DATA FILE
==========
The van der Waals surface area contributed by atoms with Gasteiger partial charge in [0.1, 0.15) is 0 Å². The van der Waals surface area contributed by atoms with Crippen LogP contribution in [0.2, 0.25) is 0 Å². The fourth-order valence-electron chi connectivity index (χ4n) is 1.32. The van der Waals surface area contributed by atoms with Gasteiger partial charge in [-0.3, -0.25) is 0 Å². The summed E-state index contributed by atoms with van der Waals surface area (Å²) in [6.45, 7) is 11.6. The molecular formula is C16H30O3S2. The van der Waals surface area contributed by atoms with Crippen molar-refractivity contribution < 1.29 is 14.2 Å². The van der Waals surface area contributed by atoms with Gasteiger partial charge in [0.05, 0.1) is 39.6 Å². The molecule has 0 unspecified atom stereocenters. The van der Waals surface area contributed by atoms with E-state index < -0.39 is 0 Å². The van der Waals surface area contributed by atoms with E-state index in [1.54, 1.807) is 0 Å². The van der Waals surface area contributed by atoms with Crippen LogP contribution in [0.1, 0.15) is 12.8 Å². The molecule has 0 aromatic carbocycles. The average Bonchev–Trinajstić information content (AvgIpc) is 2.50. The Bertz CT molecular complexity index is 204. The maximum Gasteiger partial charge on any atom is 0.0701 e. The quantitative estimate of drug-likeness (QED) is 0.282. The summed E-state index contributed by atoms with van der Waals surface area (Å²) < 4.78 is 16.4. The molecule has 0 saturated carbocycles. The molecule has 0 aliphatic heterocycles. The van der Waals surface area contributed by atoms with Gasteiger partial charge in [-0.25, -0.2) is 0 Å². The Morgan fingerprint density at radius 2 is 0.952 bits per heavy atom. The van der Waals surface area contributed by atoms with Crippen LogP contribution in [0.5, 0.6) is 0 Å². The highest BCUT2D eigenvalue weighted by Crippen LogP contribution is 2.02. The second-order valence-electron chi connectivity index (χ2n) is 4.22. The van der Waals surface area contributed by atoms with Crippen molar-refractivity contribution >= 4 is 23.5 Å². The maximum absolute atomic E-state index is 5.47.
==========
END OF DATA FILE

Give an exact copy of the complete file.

The van der Waals surface area contributed by atoms with Gasteiger partial charge in [0.1, 0.15) is 0 Å². The van der Waals surface area contributed by atoms with Crippen LogP contribution in [0.2, 0.25) is 0 Å². The fourth-order valence-electron chi connectivity index (χ4n) is 1.32. The van der Waals surface area contributed by atoms with Gasteiger partial charge in [-0.3, -0.25) is 0 Å². The summed E-state index contributed by atoms with van der Waals surface area (Å²) in [6.45, 7) is 11.6. The molecular formula is C16H30O3S2. The van der Waals surface area contributed by atoms with Crippen molar-refractivity contribution < 1.29 is 14.2 Å². The van der Waals surface area contributed by atoms with Gasteiger partial charge in [0.05, 0.1) is 39.6 Å². The molecule has 0 unspecified atom stereocenters. The van der Waals surface area contributed by atoms with E-state index < -0.39 is 0 Å². The van der Waals surface area contributed by atoms with E-state index in [1.54, 1.807) is 0 Å². The van der Waals surface area contributed by atoms with Crippen LogP contribution in [0.1, 0.15) is 12.8 Å². The molecule has 0 aromatic carbocycles. The average Bonchev–Trinajstić information content (AvgIpc) is 2.50. The Bertz CT molecular complexity index is 204. The maximum Gasteiger partial charge on any atom is 0.0701 e. The quantitative estimate of drug-likeness (QED) is 0.282. The summed E-state index contributed by atoms with van der Waals surface area (Å²) < 4.78 is 16.4. The molecule has 0 saturated carbocycles. The molecule has 0 aliphatic heterocycles. The van der Waals surface area contributed by atoms with Gasteiger partial charge in [-0.25, -0.2) is 0 Å². The Morgan fingerprint density at radius 2 is 0.952 bits per heavy atom. The van der Waals surface area contributed by atoms with Crippen LogP contribution in [0.5, 0.6) is 0 Å². The highest BCUT2D eigenvalue weighted by Crippen LogP contribution is 2.02. The second-order valence-electron chi connectivity index (χ2n) is 4.22. The van der Waals surface area contributed by atoms with Crippen molar-refractivity contribution >= 4 is 23.5 Å². The maximum absolute atomic E-state index is 5.47.